mile - from the Utah on the north to the Alto on the south - there is
hardly a mine that is not down over 2,500 feet, and most of the shafts
are deeper than those mentioned above; while the Union Consolidated
shaft has a vertical depth of 2,900 feet, and the Yellow Jacket a
depth of 3,030 feet. In his closing argument before the Congressional
Committee on Mines and Mining in 1872, Adolph Sutro of the Sutro
tunnel said: "The deepest hole dug by man since the world has existed
is only 2,700 feet deep, and it remains for the youngest nation on
earth to contribute more to science and geology by giving
opportunities of studying the formation of mineral veins at a greater
depth than has ever been accomplished by any other nation in the
world." Mr. Sutro was of the opinion that the completion of his tunnel
would enable our leading mining companies to reach a vertical depth of
5,000 feet.

This great depth has never yet been attained except in a bore hole or
artesian well. The deepest points to which the crust of the earth has
ever been penetrated have been by means of such borings in quest of
salt, coal, or water. A bore hole for salt at Probst Jesar, near
Lubtheen, for the Government of Mecklenberg-Schwerin, is down 3,315
feet, the size of which bore is twelve inches at the top and three
inches at the bottom. A bore hole was put down for the Prussian
Government to the depth of 4,183 feet. But in these bore holes the
United States leads the world, as there is one near St. Louis, Mo.,
that is 5,500 feet in depth. Here on the Comstock, in the Union
Consolidated mine, a depth of 3,300 feet has been attained, but not by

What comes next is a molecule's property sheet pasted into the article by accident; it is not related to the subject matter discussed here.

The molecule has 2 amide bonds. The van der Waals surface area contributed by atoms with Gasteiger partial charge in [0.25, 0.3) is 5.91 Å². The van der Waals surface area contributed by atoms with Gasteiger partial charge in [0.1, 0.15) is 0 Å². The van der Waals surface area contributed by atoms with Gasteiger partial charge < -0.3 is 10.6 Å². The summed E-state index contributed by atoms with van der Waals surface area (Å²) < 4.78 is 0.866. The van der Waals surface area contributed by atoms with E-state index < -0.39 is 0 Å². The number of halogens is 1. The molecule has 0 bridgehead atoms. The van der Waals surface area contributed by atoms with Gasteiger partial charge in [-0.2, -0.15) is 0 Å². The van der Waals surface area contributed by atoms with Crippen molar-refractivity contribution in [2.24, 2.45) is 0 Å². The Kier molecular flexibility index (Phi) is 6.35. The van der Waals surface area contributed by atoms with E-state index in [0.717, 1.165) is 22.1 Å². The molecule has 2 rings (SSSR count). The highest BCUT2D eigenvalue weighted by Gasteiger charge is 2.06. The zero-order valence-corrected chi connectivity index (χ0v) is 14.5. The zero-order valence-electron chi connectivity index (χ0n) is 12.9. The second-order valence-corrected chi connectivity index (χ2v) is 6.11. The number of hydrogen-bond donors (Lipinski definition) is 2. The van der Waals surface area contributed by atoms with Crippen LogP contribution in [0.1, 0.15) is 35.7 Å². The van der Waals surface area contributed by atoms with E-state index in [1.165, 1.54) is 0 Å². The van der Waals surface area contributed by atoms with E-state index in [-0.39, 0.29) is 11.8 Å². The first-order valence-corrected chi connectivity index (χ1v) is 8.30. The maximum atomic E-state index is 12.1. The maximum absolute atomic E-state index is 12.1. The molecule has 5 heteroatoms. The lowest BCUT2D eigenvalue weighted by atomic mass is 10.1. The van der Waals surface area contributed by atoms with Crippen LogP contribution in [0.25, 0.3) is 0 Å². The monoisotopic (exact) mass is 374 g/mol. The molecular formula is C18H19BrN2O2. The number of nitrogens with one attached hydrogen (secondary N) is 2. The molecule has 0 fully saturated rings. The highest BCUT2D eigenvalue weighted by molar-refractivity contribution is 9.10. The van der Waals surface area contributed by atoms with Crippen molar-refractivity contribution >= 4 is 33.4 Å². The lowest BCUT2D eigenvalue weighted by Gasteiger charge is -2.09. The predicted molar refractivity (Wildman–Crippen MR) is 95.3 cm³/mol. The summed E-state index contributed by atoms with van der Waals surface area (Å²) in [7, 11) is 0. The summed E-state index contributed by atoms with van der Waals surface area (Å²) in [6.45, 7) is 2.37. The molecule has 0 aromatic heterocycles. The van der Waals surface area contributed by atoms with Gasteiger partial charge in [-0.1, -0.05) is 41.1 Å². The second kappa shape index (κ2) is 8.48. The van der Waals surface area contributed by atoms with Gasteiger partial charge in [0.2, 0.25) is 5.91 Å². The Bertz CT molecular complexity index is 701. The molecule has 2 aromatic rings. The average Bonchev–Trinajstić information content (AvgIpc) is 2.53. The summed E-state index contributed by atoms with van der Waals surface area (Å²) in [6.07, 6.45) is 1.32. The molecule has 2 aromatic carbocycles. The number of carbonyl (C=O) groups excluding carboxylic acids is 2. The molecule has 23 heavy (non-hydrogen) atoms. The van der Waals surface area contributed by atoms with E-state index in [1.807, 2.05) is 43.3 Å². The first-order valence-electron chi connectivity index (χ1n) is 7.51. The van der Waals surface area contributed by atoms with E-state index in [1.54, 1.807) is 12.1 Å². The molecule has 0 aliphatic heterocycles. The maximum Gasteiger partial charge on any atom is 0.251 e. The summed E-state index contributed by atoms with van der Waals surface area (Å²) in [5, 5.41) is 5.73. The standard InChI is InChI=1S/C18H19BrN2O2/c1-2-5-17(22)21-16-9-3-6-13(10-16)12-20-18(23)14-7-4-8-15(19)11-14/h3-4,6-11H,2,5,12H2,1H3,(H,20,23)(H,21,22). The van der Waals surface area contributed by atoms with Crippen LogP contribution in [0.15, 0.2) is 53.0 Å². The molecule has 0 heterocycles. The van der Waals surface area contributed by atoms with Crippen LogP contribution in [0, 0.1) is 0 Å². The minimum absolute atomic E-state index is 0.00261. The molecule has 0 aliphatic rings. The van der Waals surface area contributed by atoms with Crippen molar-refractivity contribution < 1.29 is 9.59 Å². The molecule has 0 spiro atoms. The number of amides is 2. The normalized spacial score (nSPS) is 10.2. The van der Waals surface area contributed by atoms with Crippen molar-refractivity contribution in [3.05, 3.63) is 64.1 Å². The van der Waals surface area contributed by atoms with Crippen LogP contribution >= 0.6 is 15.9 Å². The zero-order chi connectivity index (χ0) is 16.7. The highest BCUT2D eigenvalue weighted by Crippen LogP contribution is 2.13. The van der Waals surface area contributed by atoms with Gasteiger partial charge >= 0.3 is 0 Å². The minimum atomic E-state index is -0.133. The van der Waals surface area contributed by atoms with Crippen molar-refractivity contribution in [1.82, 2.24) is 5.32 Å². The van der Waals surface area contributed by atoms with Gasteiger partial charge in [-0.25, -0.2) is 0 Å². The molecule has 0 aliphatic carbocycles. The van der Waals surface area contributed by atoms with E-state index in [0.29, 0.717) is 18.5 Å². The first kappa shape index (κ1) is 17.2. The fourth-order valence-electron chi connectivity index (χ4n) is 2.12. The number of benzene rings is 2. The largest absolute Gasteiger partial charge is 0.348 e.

means of a single vertical shaft. The vertical depth of the shaft is
2,900 feet; the remainder of the depth has been attained by means of
winzes sunk from drifts. Several long drifts were run at this great
depth without difficulty as regards ventilation or heat.

The combination shaft is situated much further east (in which
direction the lode dips) than any other on the Comstock. It is 3,000
feet east of the point where the great vein crops out on the side of
Mount Davidson; 2,200 feet east of the old Chollar-Potosi shaft, 1,800
ft. east of the old Hale & Norcross (or Fair) shaft, and 2,000 ft.
east of the Savage shaft. Thus, it will be seen it is far out to the
front in the country toward which the vein is going. The shaft is sunk
in a very hard rock (andesite), every foot of which requires to be
blasted. The opening is about thirty feet in length by ten feet in
width. In timbering up this is divided into four different
compartments, some for the hoisting and some for the pumping
machinery, thus presenting the appearance at the top of four small
shafts set in a row. Over the shaft stand several large buildings, all
filled with ponderous machinery.

The Sutro drain tunnel (nearly four miles in length) connects with the
shaft at a depth of 1,600 ft., up to which point all the water
encountered below is pumped. The shaft was sunk to the depth of 2,200
ft. before more water was encountered than could be hoisted out in the
"skips" with the dirt. At the 2,200 level two Cornish pumps, each with
columns fifteen inches in diameter, were put in. At the 2,400 level
the same pumps were used. On this level a drift was run that connected
with the old Hale & Norcross and Savage shafts, producing a good
circulation of air both in the shaft and in the mines mentioned. At
this point, on account of the inflow from the mines consequent upon
connecting with them by means of the drift, they had more water than
the Cornish pumps could handle, and introduced the hydraulic pumps,
which pumps are run by the pressure of water from the surface through

1 3 4 5 6 7 8 9 10

Online LibraryVariousScientific American Supplement, No. 508, September 26, 1885 → online text (page 1 of 10)